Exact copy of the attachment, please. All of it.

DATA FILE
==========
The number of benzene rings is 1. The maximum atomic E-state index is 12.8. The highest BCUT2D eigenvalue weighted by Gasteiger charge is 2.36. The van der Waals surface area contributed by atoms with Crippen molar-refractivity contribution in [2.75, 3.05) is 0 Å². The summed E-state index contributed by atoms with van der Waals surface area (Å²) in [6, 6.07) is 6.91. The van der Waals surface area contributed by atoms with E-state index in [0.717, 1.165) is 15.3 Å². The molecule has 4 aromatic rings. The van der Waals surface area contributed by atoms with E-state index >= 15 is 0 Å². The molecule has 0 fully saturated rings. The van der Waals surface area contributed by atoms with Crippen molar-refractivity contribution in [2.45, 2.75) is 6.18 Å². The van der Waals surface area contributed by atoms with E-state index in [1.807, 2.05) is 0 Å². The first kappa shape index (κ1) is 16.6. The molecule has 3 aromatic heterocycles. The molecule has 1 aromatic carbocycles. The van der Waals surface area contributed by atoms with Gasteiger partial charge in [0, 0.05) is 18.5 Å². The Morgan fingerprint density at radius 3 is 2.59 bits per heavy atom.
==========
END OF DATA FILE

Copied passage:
The number of benzene rings is 1. The maximum atomic E-state index is 12.8. The highest BCUT2D eigenvalue weighted by Gasteiger charge is 2.36. The van der Waals surface area contributed by atoms with Crippen molar-refractivity contribution in [2.75, 3.05) is 0 Å². The summed E-state index contributed by atoms with van der Waals surface area (Å²) in [6, 6.07) is 6.91. The van der Waals surface area contributed by atoms with E-state index in [0.717, 1.165) is 15.3 Å². The molecule has 4 aromatic rings. The van der Waals surface area contributed by atoms with E-state index >= 15 is 0 Å². The molecule has 0 fully saturated rings. The van der Waals surface area contributed by atoms with Crippen molar-refractivity contribution in [2.45, 2.75) is 6.18 Å². The van der Waals surface area contributed by atoms with E-state index in [1.807, 2.05) is 0 Å². The first kappa shape index (κ1) is 16.6. The molecule has 3 aromatic heterocycles. The molecule has 1 aromatic carbocycles. The van der Waals surface area contributed by atoms with Gasteiger partial charge in [0, 0.05) is 18.5 Å². The Morgan fingerprint density at radius 3 is 2.59 bits per heavy atom.